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  • There is a considerable coasting trade with other Burmese ports and with the Straits Settlements.
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  • New York is served by the American line, the North German Lloyd line, &c. Regular steamers serve the Channel Islands, Cherbourg and Havre, the principal English ports, Dublin, Belfast and Glasgow; and local steamers serve Cowes (Isle of Wight) and other neighbouring ports.
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  • Gloucester has the largest fishery interests of any place in the country, and is one of the chief fishing ports of the world.
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  • At one time it gave occupation to a thousand ships, but the introduction of petroleum gradually diminished this resource of the lesser ports.
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  • The first regular steamship line from Boston to other American Atlantic ports was established in 1824.
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  • Other ports of entry in the state in 1909 were Newburyport, Gloucester, Salem, Marblehead, Plymouth, Barnstable, Nantucket, Edgartown, New Bedford and Fall River.
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    0
  • Ttie railway connexions include direct communication with one port on the Gulf coast and with two on the Pacific - lines were under construction in 1909 to two other Pacific ports - and indirect communication with two on the Gulf.
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  • A Mexican extension 'of the (American) Southern Pacific which has been completed from Nogales to Mazatlan is to be extended to Guadalajara, which will give the national capital direct communication with the thriving ports of Mazatlan and Guaymas.
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  • These railways, with the shorter lines radiating from the city, connect it with nearly all the state capitals and principal ports.
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  • Special sights were introduced to overcome the difficulties of dis appearing guns, large guns firing through small ports, &c. Such were \ the Moncrieff reflecting sights, and the " chase sights " for the 10-in.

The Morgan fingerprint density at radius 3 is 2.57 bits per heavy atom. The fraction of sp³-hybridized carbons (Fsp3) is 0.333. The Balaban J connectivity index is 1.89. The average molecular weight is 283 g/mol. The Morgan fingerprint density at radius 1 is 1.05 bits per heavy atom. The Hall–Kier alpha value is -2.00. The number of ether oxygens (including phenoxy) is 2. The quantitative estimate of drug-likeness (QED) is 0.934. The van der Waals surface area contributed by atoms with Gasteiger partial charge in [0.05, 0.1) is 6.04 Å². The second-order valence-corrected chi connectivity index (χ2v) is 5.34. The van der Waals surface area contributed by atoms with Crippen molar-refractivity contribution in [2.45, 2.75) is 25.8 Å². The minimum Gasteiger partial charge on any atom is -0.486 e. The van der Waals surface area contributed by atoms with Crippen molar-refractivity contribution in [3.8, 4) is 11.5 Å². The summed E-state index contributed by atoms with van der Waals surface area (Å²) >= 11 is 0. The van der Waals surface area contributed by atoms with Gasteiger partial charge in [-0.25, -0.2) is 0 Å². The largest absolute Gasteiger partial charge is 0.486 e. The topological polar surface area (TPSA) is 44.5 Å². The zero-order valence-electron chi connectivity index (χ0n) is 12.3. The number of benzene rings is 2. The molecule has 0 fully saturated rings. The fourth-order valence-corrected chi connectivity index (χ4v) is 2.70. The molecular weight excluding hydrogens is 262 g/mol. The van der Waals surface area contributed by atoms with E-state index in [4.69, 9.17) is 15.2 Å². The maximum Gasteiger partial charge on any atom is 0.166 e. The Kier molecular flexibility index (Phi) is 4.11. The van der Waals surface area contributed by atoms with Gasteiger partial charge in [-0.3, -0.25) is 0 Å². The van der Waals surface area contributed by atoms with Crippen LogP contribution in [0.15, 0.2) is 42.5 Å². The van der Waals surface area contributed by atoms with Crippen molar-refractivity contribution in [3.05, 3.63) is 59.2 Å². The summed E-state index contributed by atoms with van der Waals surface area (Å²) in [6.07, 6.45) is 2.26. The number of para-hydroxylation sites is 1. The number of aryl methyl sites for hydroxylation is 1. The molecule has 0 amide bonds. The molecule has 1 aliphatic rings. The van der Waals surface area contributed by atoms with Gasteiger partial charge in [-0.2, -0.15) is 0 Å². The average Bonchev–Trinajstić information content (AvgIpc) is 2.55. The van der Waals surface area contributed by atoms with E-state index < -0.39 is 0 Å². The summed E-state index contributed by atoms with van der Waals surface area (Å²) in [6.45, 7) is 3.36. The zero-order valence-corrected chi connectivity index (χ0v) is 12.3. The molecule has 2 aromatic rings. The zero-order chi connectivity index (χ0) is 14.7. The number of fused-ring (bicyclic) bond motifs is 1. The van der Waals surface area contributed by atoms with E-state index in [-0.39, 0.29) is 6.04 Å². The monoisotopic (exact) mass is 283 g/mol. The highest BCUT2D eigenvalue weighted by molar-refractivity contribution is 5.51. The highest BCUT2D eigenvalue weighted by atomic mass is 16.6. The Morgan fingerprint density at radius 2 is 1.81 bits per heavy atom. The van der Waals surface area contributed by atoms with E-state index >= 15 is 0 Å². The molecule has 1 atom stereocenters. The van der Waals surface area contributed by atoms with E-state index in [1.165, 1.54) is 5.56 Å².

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  • In export trade Mariupol ranks next to Taganrog among the ports of the Sea of Azov; but its harbour is open to the south-east and shallow, though it is being gradually deepened by systematic dredging.
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  • The city is served by the New York, New Haven & Hartford railway (which has other stations in the township at Glenbrook, Springdale and Talmadge Hill), by electric railway to Darien, Greenwich, &c., and by two lines of steamboats to New York City and ports on the Sound.
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  • He next organized an extensive international business in coal, and had 13 steamers trading to and from North Sea, Baltic, Mediterranean and Black Sea ports.
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  • It is uncertain what official had the charge of the corn supply at Puteoli under the Republic, but in the time of Antoninus Pius we find an Aug(usti) dis(pensator) a frumento Puteolis et Ostis dependent no doubt on a procurator annonae of the two ports.
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  • It has been calculated that in the period 1620-1640 upwards of 22,000 Puritan emigrants (the figures have been placed as high as 50,000) sailed from British and Dutch ports.
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    0
  • The export trade is considerable, the chief ports being Sevastopol, Eupatoria, Theodosia, and Yalta on the Black Sea, and Azov and Berdyansk on the Sea.
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    0